List of Aztec gods and supernatural beings

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This is a list of deities from the Aztec culture, its religion and mythology. Many of these deities are sourced from the Florentine Codex (Bernardino de Sahagún), the Codex Borgia (Stefano Borgia), and informants.



Ahuiateteo[edit]

Ahuiateteo, gods of excess and pleasure.[1]


Star gods[edit]


  • Mayahuel, goddess of Agave. She is also known as the "Woman of the 400 Breasts". (Mother of the Centzontotochtin)[2]
  • Patecatl, god of healing, patron god of doctors and peyote (Father of the Centzontotochtin)
  • Ixtlilton, god of medicine and healing.

Centzontotochtin[edit]


Cinteteo[edit]

Gods of medicine[edit]

  • Cipactonal, god of astrology and calendars associated with daytime
  • Oxomo, goddess of astrology and calendars associated with nighttime

  • Cihuateteo, were the malevolent spirits of women who died in childbirth. Cihuateteo were likened to the spirits of male warriors who died in violent conflict, because childbirth was conceptually equivalent to battle in Aztec culture.
  • Tzitzimitl, were female deities, and as such related to fertility, Tzitzimitl were associated with the Cihuateteo and other female deities such as Tlaltecuhtli, Coatlicue, Citlalicue and Cihuacoatl. The leader of the tzitzimimeh was the goddess Itzpapalotl who was the ruler of Tamoanchan - the paradise where the Tzitzimimeh lived.
  • Civateteo, vampire goddesses, the malevolent spirits who died in childbirth. Civateteo lurk in temples or lie in wait at crossroads, and are ghastly to behold. Civateteo are possibly forms of Cihuateteo.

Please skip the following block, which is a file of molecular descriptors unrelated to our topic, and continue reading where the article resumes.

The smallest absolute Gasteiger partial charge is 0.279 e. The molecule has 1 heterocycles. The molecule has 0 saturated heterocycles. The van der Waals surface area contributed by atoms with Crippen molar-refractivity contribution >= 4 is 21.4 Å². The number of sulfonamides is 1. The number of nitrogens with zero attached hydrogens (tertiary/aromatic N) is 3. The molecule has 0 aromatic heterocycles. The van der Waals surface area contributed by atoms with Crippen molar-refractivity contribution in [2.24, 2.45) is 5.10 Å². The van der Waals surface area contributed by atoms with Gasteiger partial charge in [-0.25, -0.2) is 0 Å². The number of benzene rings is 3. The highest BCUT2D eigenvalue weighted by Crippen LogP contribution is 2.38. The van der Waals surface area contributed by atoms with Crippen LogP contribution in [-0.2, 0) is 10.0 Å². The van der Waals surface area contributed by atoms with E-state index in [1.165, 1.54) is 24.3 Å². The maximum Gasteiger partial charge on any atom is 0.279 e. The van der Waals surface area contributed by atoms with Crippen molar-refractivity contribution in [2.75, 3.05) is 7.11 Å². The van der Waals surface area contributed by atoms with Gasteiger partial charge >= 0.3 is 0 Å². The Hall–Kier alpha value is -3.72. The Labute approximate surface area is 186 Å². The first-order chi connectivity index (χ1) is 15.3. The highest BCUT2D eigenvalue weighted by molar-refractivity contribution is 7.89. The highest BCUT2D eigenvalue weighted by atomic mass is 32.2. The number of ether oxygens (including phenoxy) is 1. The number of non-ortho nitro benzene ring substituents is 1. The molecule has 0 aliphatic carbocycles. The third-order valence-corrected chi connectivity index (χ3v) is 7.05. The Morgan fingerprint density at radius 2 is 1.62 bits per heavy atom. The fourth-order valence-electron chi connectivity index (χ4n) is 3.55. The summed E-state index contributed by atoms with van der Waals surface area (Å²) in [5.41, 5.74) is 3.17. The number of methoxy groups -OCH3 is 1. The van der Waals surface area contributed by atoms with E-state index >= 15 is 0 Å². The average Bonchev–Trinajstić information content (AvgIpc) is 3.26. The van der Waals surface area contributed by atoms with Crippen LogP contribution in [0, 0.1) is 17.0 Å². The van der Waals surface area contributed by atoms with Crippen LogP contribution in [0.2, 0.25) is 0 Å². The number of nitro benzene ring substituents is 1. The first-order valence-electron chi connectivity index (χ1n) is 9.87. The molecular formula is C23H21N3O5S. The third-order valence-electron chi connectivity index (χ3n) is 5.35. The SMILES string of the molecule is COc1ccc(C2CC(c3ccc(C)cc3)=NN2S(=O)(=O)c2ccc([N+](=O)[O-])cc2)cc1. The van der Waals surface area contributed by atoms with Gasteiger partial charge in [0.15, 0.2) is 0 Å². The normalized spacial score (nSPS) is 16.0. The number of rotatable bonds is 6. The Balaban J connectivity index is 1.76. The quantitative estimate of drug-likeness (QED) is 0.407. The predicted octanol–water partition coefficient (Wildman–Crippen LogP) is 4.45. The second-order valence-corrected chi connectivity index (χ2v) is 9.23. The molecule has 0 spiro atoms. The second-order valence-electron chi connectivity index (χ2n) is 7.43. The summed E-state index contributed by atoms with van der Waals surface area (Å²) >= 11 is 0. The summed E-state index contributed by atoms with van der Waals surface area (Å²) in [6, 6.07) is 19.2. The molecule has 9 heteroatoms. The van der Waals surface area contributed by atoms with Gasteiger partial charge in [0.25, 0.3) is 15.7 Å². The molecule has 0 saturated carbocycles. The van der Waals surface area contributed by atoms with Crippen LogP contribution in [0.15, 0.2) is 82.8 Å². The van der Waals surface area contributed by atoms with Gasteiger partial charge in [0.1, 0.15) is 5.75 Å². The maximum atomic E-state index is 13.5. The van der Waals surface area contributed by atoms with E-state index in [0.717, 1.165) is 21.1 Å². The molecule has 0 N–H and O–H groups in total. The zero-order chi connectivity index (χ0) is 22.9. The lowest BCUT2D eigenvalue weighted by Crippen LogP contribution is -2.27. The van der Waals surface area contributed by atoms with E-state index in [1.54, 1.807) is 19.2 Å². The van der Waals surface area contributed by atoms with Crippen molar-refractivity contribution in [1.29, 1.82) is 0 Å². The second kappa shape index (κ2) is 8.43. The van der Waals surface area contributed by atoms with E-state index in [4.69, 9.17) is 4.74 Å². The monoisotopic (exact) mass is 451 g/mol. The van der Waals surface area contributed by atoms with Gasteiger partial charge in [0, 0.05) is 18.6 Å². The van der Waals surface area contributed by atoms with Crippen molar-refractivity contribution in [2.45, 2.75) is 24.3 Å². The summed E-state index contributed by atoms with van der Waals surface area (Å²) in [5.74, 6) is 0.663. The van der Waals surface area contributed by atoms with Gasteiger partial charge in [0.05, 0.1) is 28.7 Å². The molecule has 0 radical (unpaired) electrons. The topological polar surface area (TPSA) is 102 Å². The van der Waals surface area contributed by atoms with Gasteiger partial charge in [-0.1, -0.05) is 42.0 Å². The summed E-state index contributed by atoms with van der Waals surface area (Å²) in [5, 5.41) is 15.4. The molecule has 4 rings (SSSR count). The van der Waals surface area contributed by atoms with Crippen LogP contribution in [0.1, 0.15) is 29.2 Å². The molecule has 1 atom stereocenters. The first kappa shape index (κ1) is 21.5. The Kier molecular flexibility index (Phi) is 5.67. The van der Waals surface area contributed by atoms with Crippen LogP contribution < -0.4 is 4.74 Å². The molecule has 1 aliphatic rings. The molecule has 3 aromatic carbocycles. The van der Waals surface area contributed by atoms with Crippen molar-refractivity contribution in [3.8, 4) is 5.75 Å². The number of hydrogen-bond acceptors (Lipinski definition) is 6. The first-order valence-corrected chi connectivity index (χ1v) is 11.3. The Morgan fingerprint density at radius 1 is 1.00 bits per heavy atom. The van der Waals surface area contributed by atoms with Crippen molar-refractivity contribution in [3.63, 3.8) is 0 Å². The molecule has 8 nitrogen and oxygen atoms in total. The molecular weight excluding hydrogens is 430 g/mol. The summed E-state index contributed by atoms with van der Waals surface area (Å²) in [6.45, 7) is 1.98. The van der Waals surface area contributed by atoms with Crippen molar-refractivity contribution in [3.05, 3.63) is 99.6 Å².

• Cihuacoatl, goddess of childbirth and picker of souls.
  • Coatlicue, goddess of fertility, life, death and rebirth
  • Chimalma, goddess of fertility, life, death and rebirth
  • Xochitlicue, goddess of fertility, life, death and rebirth
  • Itzpapalotl, death goddess, obsidian butterfly, leader of the Tzitzimitl
  • Toci, is the goddess of healing. She has also been under the name of "Teteoinnan".
  • Temazcalteci, goddess of maternity associated with Toci.
  • Quilaztli, Aztec patron of midwives. Also known as Coaciuatl (Cihuacoatl), serpent woman, Quauhciuatl, eagle woman, Yoaciuatl, warrior woman, and Tzitziminciuatl, devil woman. (Individual honorary classes for women)

  • Chantico, goddess of fires in the family hearth and volcanoes
  • Huehuecoyotl, god of old-age, origin, and deception.[3] He is also the patron of wisdom which is followed by tricks and foolings.
  • Huehueteotl, god of old-age and origin

Ehecatotontli[edit]

Xiuhtotontli[edit]


Underworld gods[edit]

  • Mictlantecuhtli, god of the Underworld. (Mictlan)
  • Mictecacihuatl, goddess of the Underworld. (Mictlan)
  • Acolmiztli, god of the Underworld. (Mictlan) Maybe a form of Mictlantecuhtli. He is mostly known as Acolmiztli, however on the actual page, he is known as Acolnahuacatl.
  • Techlotl, god who lived in one of nine layers of the underworld. This one was associated with owls like Chalchiuhtecolotl.
  • Nextepeua, god who lived in one of nine layers of the underworld
  • Micapetlacalli, goddess who lived in one of the layers of the underworld (the wife of Nextepeua)
  • Iixpuzteque, god who lived in one of nine layers of the underworld
  • Nesoxochi, goddess of fear, goddess who lived in one of the nine layers of the underworld (wife of Iixpuzteque)
  • Tzontemoc, god who lived in one of nine layers of the underworld